4.2: Morello Bridge

Convergence occurred. Cadence assisted Olive in finding evidence to support the falsely imprisoned Trystan. Now, she can focus on the task at hand free from distraction. She discovered that the children of Warehouse 13 and their leader Matilda had been previously hired by Verga to deliver modified conductors the man had stolen from the Romano Family. Verga had deemed the children disposable and had begun to eliminate them. The children, believing that the Romano and Foxmans were the ones behind these incidents, had retaliated against the organizations leading to the attack on the TwinStars Pub.
Verga asked Cadence to lure the remaining children to him so he can clean up the mess and leave the city unharmed. In return, Verga offered her money and her life.

Twin Cities, Gemini 

Adapt, adapt, adapt,” she would say, porcelain fingers flying across the bone-white keys. Clear laugh chiming, she’d look down with a coy smile.

Cadence would tune her ears to the sharp chords the woman would play and would try to jump in to play with her. But the woman would always be too fast. Alma, that was. “Just Alma.” Alma, the young entertainer who had spotted an even younger Cadence peering at her playing piano through a frosted window in the Sognare.

Yes, Alma was always too fast. At everything. Cadence could never hope to keep up with her, and that was what made Cadence want to reach her even more. And even though Cadence hadn’t seen Alma in years, Cadence still wanted to reach her. It was why Cadence was in the business she was in, after all.

But Alma was always with her in a spiritual sense—with her lessons and the like. After all, only a couple years after Alma’s other services had been bought out by a mysterious suitor affiliated with the Romano Family and Alma had disappeared from the city, Cadence herself would be saying, “adapt, adapt, adapt ”—to Nico, of course, when she’d taught him how to play the piano. She was always too fast for him though.

Adaptation. That was another bible she followed. Other than that cost-benefit analysis.

Adaptation was the key to survival in the Twin Cities. Never reject anything. Never fully accept anything. Pride was debt. Loyalty was interest. Always change, never stay still. Appearances were deceiving.

Even with those mantras, however, Cadence found it a bit harder to adapt to her current predicament. Being psychically connected to five other people took some getting used to. Fortunately, most of them were pretty easy to read.

There was the Ariesian prince. A brat, but probably only because he was raised with a silver spoon in his mouth. The kid was abrasive and rejected people like it was second nature—on the surface at least. Cadence saw the truth. That desperation for connection. Typical moody kid. Give him enough talking to, paired with a sprinkle of the old cold shoulder, and he’d warm up to her real quick. Calculated negligence. That aside, being buddy-buddy with a prince obviously came with its perks.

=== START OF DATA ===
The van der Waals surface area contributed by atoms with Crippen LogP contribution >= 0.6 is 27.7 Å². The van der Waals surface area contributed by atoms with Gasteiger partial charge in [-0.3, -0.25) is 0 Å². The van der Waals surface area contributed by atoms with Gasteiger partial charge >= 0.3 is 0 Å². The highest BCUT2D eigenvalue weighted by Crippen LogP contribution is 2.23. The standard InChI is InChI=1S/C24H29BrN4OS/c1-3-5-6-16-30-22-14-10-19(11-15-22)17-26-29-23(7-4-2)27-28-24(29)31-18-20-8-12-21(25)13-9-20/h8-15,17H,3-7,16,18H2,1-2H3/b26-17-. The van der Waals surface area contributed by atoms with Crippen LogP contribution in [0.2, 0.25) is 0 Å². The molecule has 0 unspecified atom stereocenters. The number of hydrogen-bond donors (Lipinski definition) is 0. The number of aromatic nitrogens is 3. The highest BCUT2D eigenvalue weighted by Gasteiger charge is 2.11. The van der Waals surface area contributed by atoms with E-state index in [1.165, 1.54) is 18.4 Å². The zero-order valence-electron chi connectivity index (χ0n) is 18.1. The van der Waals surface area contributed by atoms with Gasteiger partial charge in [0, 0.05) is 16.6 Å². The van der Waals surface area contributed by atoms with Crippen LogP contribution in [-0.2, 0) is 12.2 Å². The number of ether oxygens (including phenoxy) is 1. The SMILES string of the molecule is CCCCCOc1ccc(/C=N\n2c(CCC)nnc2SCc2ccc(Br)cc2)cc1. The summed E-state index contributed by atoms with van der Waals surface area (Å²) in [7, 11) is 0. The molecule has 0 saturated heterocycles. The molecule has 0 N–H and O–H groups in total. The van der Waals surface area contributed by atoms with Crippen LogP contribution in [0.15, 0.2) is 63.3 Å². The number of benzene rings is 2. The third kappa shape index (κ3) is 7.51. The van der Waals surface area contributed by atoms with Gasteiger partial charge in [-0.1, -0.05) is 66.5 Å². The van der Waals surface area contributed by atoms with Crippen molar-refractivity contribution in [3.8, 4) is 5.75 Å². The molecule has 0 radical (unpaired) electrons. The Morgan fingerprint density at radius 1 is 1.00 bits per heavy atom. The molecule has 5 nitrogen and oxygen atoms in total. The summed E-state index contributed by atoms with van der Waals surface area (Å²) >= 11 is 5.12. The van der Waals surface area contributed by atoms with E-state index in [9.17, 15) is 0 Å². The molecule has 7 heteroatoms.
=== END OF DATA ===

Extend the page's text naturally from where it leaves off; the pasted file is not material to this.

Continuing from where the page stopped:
The Capricornian lieutenant was a different story. Cold and unyielding and distant. That was the problem with people who held positions in the middle-rung of authority. They weren’t high up enough to bend to compliments and praise, and they weren’t so far down the ladder that they would do anything to get higher. The man’s stony disposition didn’t help. He barked out commands with such authority and presence that Cadence wanted to shed a tear for his lackeys. But he was hiding something, Cadence could tell. And people with secrets were easy to play a tune to.

Atienna was something else altogether. She was mysterious, and her intentions seemed to hover just beyond Cadence’s reach. Just like Alma. Just when Cadence thought she had Atienna playing to her tune, she’d find that she was the one playing to Atienna’s tune instead. But that made things interesting.

Maria, on the other hand… Well, the captain was a complete wild card. Cadence got a headache even thinking about her.

And Jericho. Jericho had a one-track mind. He was easy. And he came with the perks of being an Ophiuchian Agent. If Cadence played her cards right, he could be her free pass out of sticky situations.

In this case, this whole connection thing came with more benefits than costs. Of course, it was still risky. Having her thoughts and feelings open was a downside, but she could bypass these issues by playing half-truths.

After the whole fiasco with Olive’s personal assassination investigation was over, Cadence had begun to focus on her larger task at hand: Verga’s job. She’d probably annoyed Olive enough to make him not want to look in her direction even if they did synchronize completely. And Atienna seemed busy at her end, so she wouldn’t interfere either. It was smooth sailing from here.

Currently Cadence was donning the disguise of the recently deceased Duccio and making her way through the city streets. Morning had come and gone. She’d stopped by the Abaccio Hotel after she’d managed to abruptly ‘remember’ Jericho’s earlier confrontation with Matilda. When she checked with the bellboy at the front desk, he’d informed her that the girl had departed just that morning. What luck, Cadence had thought. She was just exiting the hotel lobby when Jericho appeared in front of her.